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4 Different Stages of Cycloaddition/Cycloreversion Reactions Within Confined Environments

4 Different Stages of Cycloaddition/Cycloreversion Reactions Within Confined Environments

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152



UNUSUAL STRUCTURES OF RADICAL IONS IN CARBON SKELETONS



FIGURE 7.11 A schematic representation of 4c–3e system geometries established within

hydrocarbon cages.



7.5 EXTENDING THE “CAGE CONCEPT”

In the above sections, it was shown that restricted carbon cages lead to unusual

structures of one-electron oxidized stages. This concept is extendable to molecular

skeletons comprising heteroatoms.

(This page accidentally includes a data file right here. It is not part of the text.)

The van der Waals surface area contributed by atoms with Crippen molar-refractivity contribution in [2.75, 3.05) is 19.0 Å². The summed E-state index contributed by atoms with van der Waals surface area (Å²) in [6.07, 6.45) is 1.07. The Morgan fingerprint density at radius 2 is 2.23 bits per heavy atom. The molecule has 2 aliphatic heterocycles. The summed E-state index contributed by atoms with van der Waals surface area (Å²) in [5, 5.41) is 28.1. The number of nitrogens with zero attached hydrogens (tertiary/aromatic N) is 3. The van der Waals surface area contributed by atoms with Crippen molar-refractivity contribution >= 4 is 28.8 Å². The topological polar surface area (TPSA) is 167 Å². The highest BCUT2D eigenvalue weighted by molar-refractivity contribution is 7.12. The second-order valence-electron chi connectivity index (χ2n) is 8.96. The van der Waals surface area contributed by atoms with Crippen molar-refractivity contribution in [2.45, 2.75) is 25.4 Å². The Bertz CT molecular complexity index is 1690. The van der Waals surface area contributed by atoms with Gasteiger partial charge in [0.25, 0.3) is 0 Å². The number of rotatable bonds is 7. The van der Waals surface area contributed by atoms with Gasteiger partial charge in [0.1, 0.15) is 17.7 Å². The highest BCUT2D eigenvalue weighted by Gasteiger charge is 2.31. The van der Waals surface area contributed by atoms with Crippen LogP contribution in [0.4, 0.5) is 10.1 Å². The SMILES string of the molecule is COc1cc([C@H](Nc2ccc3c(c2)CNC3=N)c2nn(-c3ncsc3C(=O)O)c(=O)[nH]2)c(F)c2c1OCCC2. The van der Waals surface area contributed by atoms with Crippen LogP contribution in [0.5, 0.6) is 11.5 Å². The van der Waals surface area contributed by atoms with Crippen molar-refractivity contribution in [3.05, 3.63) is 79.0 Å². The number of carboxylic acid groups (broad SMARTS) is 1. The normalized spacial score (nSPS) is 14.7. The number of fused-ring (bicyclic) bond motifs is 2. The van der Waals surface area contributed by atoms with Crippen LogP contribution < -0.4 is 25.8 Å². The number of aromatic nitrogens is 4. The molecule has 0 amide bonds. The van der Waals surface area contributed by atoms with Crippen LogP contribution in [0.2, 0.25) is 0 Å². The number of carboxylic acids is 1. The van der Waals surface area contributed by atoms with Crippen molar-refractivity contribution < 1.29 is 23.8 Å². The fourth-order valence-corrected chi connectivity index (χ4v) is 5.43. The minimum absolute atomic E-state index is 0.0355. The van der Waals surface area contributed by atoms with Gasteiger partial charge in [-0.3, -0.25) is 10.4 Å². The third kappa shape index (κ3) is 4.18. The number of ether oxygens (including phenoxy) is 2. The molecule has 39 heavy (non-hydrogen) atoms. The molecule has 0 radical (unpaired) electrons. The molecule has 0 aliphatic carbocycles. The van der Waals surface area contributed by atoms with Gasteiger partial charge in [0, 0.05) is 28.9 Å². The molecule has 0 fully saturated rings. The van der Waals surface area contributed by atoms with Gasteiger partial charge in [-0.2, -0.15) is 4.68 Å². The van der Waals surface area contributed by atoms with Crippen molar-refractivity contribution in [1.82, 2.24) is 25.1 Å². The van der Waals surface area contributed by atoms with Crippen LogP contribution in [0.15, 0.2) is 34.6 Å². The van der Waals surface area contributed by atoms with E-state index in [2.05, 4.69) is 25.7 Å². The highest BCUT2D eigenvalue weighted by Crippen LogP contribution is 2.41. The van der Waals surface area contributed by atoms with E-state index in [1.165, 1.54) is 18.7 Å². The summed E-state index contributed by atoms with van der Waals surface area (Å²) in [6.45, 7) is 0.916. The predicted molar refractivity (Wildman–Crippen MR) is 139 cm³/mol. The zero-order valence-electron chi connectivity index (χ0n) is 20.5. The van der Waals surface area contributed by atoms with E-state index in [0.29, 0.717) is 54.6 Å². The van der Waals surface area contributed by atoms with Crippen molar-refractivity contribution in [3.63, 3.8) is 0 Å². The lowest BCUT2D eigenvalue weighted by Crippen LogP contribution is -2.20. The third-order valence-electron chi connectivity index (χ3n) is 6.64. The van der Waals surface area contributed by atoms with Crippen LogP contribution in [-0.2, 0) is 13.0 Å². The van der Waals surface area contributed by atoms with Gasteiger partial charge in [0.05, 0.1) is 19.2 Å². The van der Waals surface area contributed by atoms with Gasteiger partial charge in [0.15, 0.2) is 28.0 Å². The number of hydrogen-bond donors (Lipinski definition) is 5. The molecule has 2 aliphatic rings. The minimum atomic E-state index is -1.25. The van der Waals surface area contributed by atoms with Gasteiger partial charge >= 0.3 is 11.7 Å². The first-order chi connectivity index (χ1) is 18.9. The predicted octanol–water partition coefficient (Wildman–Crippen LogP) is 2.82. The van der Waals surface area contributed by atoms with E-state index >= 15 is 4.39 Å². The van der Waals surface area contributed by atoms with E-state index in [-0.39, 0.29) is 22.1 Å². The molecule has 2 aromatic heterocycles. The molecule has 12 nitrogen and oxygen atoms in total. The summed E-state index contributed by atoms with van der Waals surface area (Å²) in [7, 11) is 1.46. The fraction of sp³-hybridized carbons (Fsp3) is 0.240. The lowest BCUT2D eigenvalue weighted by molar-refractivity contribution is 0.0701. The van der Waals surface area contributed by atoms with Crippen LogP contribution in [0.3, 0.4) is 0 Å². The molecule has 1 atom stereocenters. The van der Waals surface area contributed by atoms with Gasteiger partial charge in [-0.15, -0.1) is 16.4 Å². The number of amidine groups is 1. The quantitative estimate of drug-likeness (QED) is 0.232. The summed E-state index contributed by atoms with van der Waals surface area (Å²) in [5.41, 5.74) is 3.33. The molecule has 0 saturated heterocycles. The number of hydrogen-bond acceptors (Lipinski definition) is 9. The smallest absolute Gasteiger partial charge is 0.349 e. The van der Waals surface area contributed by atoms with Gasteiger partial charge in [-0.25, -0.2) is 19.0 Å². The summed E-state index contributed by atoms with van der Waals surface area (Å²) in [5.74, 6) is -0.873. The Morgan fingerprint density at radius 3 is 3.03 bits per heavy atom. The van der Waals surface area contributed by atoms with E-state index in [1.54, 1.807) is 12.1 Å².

For, example, joining azo groups into are rigid carbon polycycle, such as in bis

(diazenes) N1 and N2. These proximate, parallel in-plane preoriented bis(diazenes)

were synthesized by the Prinzbach group are candidates for lacking N¼N/N¼N

photocycloadditions. The p–p distances (d) are equal to approximately 280 pm and the

nitrogen lone pairs are unable to interact because of steric reasons. On the other hand,

an efficient overlap of the pz orbitals is enforced.



153



EXTENDING THE “CAGE CONCEPT”



FIGURE 7.12 A schematic view of the “through-space” delocalization (as established for

N1 À and N2 À) and a scheme for a 4N/5e bonding. Only the interaction of the antibonding porbitals is displayed.

.



.



Oxidation of N1 and N2 cannot be established. However, one-electron reduction is

feasible in a straightforward way. Exposure with alkali-metal mirrors in THF or